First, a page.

The final votes will soon be cast for Indiana’s primary election after it was upended by the coronavirus outbreak amid aggressive campaigns for two congressional seats where incumbents are retiring.
Health concerns prompted state officials to delay Tuesday’s primary by four weeks from its original May 5 date and push widespread mail-in balloting for the first time. That led to nearly 550,000 voters requesting mail-in ballots — more than 10 times the number of those ballots cast during the 2016 primary.
Candidates largely lost the chance at in-person campaigning and struggled to gain attention among voters under the state’s coronavirus restrictions since mid-March.
Here is some of what’s at stake in the primary:
Unlike 2016 when both the Republican and Democratic presidential races weren’t settled ahead of Indiana’s primary, that drama is missing this year to draw voters.
Indiana has 82 pledged delegates for the Democratic presidential nomination. Former Vice President Joe Biden is the last active candidate although he hasn’t yet won enough delegates to secure the bid. Vermont Sen. Bernie Sanders is among nine candidates who are listed on the Democratic ballot.
President Donald Trump has wrapped up the Republican nomination.
Both Republican Gov. Eric Holcomb and Democratic business executive Woody Myers are unopposed for their party’s gubernatorial nominations for the November election.
5TH CONGRESSIONAL DISTRICT
The 15-candidate scrum for the Republican nomination to replace GOP Rep. Susan Brooks largely turned into a contest of Trump loyalty. The district has been a Republican bastion for decades, but Democrats are targeting it for the fall election as its suburban Indianapolis areas have become less solidly GOP.
Victoria Spartz has flooded TV screens and mailboxes with ads fueled largely by $900,000 she has loaned to her campaign. That has enabled Spartz to build name identification as a first-time candidate after two years in the state Senate from being picked by party activists to complete a retired senator’s term.
She’s also benefited from more than $400,000 in campaign spending by the Washington-based anti-tax Club for Growth, which paid for TV ads highlighting past criticisms of Trump by fellow candidates Carl Brizzi, a former Marion County prosecutor, and business owner Beth Henderson.
Henderson has hit back by promoting her endorsement from Republican U.S. Sen. Mike Braun and swiping at Spartz, who immigrated from Ukraine as a young adult, by saying “I was born in the USA” in one TV ad.
“The question is can she or anybody stand up to literally an avalanche of money here in this primary,” said Mike Murphy, a former Marion County Republican chairman who unsuccessfully ran for the congressional seat in 2010.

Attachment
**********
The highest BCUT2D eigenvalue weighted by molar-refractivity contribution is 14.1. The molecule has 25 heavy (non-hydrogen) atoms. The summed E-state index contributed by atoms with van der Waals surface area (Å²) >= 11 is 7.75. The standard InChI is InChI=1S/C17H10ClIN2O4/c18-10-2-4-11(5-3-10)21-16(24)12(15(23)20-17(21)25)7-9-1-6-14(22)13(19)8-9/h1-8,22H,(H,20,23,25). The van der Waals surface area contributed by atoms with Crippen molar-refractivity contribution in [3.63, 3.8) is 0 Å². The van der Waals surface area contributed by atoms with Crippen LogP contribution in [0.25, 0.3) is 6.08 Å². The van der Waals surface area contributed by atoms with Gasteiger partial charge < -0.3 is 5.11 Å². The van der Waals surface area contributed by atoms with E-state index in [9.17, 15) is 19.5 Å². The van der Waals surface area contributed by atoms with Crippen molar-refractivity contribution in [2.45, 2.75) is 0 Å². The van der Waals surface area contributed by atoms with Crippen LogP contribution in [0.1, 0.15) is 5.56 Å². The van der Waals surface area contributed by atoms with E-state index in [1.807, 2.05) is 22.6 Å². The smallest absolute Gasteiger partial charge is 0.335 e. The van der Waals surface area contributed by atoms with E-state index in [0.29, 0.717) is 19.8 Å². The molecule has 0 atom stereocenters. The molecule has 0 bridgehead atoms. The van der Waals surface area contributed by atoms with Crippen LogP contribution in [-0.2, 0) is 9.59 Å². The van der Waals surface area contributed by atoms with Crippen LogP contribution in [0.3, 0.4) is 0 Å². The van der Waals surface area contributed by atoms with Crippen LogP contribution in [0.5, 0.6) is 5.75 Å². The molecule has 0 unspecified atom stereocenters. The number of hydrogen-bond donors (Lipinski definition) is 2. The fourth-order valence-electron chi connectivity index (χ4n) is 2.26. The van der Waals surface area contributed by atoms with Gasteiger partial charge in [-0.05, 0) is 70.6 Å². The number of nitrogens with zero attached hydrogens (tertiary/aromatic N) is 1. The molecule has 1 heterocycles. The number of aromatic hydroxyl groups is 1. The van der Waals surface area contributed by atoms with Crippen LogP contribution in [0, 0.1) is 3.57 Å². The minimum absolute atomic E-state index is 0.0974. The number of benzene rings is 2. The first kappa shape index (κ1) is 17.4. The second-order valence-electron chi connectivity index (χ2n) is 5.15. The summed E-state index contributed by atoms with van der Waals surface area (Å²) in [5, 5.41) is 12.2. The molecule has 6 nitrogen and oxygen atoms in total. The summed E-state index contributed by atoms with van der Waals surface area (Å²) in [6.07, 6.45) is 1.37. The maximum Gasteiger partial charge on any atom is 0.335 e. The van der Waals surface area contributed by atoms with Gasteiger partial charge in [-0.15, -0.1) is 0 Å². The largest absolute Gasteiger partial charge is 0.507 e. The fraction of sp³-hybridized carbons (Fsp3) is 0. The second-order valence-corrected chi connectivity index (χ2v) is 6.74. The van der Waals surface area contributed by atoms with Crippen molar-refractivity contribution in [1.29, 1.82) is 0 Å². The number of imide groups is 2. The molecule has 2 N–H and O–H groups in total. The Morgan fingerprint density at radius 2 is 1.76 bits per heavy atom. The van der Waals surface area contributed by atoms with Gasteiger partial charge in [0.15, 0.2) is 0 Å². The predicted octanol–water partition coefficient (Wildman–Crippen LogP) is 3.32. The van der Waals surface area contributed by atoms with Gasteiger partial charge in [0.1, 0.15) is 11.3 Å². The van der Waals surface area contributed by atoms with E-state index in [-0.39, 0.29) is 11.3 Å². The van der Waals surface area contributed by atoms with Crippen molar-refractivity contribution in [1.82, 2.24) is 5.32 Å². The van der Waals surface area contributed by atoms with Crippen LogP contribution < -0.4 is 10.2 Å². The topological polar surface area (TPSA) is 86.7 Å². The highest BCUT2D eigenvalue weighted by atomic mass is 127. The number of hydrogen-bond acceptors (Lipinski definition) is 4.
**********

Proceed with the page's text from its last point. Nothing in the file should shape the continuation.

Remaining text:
State Treasurer Kelly Mitchell, pediatric physician Chuck Dietzen and youth pastor Micah Beckwith are among the other candidates looking to emerge from the crowded GOP field.
Indiana Democrats, meanwhile, have largely backed former state Rep. Christina Hale, who was the 2016 Democratic lieutenant governor nominee, and she has already raised more than $1 million. Hale is being challenged by Dee Thornton, the party’s 2018 candidate for the seat who’s been endorsed by the Congressional Black Caucus PAC.
1st CONGRESSIONAL DISTRICT
Rep. Pete Visclosky’s retirement after 36 years in Congress prompted several prominent Democrats to square off for the chance to replace him in the party’s northwestern Indiana stronghold.
Five-term Hammond Mayor Thomas McDermott likely started with an advantage from his high-profile position, but Visclosky endorsed Frank Mrvan, a Lake County township trustee whose father is a longtime state senator.
Lake County makes up about two-thirds of the district’s ballots and those will likely also be split with state Rep. Mara Candelaria Reardon of Munster, Gary attorney Sabrina Haake and Melissa Borom of Gary, a former Visclosky aide who’s been endorsed by several members of the Congressional Black Caucus.
Valparaiso attorney Jim Harper, who was the 2018 Democratic candidate for secretary of state, is the best-known candidate from outside Lake County and has campaigned as an unabashed supporter of “Medicare for All” and New York Rep. Alexandria Ocasio-Cortez’s Green New Deal.
Lake County Democratic Chairman James Wieser, who hasn’t endorsed any candidates, said he expected a close outcome and that the coronavirus limitations hurt the chances of lesser knowns among the 14 Democratic hopefuls to get their message out.
“You could make it up in the past by wearing out your shoes and going door to door and going community to community, you just can’t do that,” Wieser said.
Nominees are being decided for all 100 Indiana House and 25 state Senate seats in the primary.
A costly Republican battle full of negative TV ads has been waged in the suburban Indianapolis district that Spartz gave up for her congressional race. JR Gaylor, who is president and CEO of the Associated Builders and Contractors of Indiana and Kentucky, is running against Scott Baldwin, the owner of a construction management company.
Gaylor’s organization represents non-union contractors and was a major supporter of the Republican-backed 2012 law banning employees from being required to pay union dues or fees and the 2015 repeal of the state law setting wages for public construction projects. A construction union group has funded anti-Gaylor commercials and mailings in hopes of boosting Baldwin, who has support from the Republican mayors of Carmel, Fishers, Noblesville and Westfield.
An open Senate seat in the heavily Democratic Bloomington area features state Democratic Party Chairman John Zody against Shelli Yoder, a former Monroe County Council member who was the party’s 9th Congressional District nominee in 2012 and 2016.